October 20, 2015

Mario Boone Auction & Bourse #55

Yet another beautiful set of catalogs from Mario Boone in Deinze, Belgium. This time, Mario will offer 2000 lots, entirely scripophily. The first quarter of the sale is dedicated entirely to French (and French-related) certificates. As many of you already know, French certificates tend to be rather ornate, with many being highly artistic. There are huge numbers of intriguing certificates in a special 96-page catalog dedicated entirely to those certificates.

The remaining 1,500 lots represent the rest of the world, far too many to illustrate entirely in the printed catalogs. Thankfully, Mario illustrates ALL of his lots in full color online at Booneshares.com. Having said that, be aware that the printing and production of Boone's catalogs is always superb and I am honored to have them in my catalog collection.

(Note for non-Europeans. Prices are, of course, in Euros, but Boone catalogs are written entirely in English.)

Boone's offerings are most emphatically global in nature. That means you will find certificates from everywhere and anywhere. Certificates involve every kind of business imaginable. Obviously, my interests are North American railroads and the selection this time seems a little more subdued than normal. Nonetheless, I count 37 rail-related lots.

To me, the standout is a £100 bond from the St Francis Branch of the Temiscouata Railway.This bond was printed in London and issue from Quebec in 1890. This particular certificate is one of only two known to me. It last sold in Germany in 2007 and is the image I show on my website.

Paging toward American certificates, I will suggest Central American enthusiasts stop and take a look at a 1904 bond from the Vera Cruz & Pacific Railroad Company (issued from West Virginia.) While not nearly as scarce as the Canadian bond, this is a certificate that appears for sale only sporadically.

I count 29 American railroad certificates, the priciest being an 1870 £100 bond issued by the Maxwell Land Grant & Railway Company. This certificate (shown at left) is one of only six to appear and will represent a new variety (based on the imprinted revenue) when sold. Like the other five, this bond is signed by William Jackson Palmer (president) and Thomas Scott (trustee.)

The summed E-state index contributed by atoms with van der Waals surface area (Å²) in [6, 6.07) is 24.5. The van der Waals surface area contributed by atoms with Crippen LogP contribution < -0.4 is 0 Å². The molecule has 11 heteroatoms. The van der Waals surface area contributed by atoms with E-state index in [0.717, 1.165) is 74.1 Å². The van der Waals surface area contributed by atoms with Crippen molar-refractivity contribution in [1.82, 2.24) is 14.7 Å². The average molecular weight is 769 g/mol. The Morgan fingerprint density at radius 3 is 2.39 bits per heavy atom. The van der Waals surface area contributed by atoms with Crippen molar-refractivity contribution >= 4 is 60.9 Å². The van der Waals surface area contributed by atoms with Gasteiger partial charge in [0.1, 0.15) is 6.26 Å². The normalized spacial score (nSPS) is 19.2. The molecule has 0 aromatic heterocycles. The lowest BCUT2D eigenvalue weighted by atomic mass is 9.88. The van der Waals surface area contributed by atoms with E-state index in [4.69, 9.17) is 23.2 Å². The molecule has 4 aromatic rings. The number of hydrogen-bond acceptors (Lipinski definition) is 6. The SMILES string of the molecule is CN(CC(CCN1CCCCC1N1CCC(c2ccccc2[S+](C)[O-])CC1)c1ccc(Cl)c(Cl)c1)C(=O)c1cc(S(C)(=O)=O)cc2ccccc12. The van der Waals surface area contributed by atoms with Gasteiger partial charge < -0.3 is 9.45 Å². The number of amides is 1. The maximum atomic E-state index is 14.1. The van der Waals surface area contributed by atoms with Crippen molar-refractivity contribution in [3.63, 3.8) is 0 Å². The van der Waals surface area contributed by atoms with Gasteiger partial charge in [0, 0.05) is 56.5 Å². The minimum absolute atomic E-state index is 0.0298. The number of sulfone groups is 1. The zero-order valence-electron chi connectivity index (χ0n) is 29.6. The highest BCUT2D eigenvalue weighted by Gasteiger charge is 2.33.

For fans of the Vanderbilts is a signed but unissued bond receipt for the New York Central & Hudson River Railroad (titled a 'Consolidation Certificate') signed by William Henry Vanderbilt. Although undated, I strongly suspect this certificate was signed in about 1874, shortly after he took over the reins of the company from the Commodore. The certificate is uncancelled, so the signature is in great shape.

There are numbers of other medium-scarcity certificates for sale, but I'd also recommend considering a 1906 $1000 bond from the Muncie & Union City Traction Co. This is what I'd call a 'sleeper.' The lowest sales price I've ever recorded is $125, but I've only recorded three certificates before this one. Admittedly, traction companies have never been as popular as mainline railroad companies in the U.S., but still, this makes only the fourth example to come to my attention.

Substantially more common, but always fetching a higher price is a brown preferred stock certificate from the Hupp Automatic Mail Exchange Company. This certificate and its green common stock companion are always popular items because of the huge custom vignette on both front and back.

Finally, I must mention the ever-popular 1873 stock certificate from the Harrisburg Portsmouth Mount Joy & Lancaster Rail Road. The one offered in Mario Boone's sale is signed by John Edgar Thomson who was president of the Pennsylvania Railroad for 22 years. Although I have recorded 96 of these certificates so far, and suspect there are double that number in collections, it remains one of the most popular American certificates around because of its ten(!) vignettes. I suspect this certificate was designed in 1845 or 1846 by Toppan Carpenter. That company was later consolidated into the great American Bank Note Company and you can spot the tiny "ABNCo" logo at the bottom right corner of Franklin's vignette on certificates dated 1859 and later.

Be sure to check out the catalog online, but you will need to act fast if you want a physical catalog.


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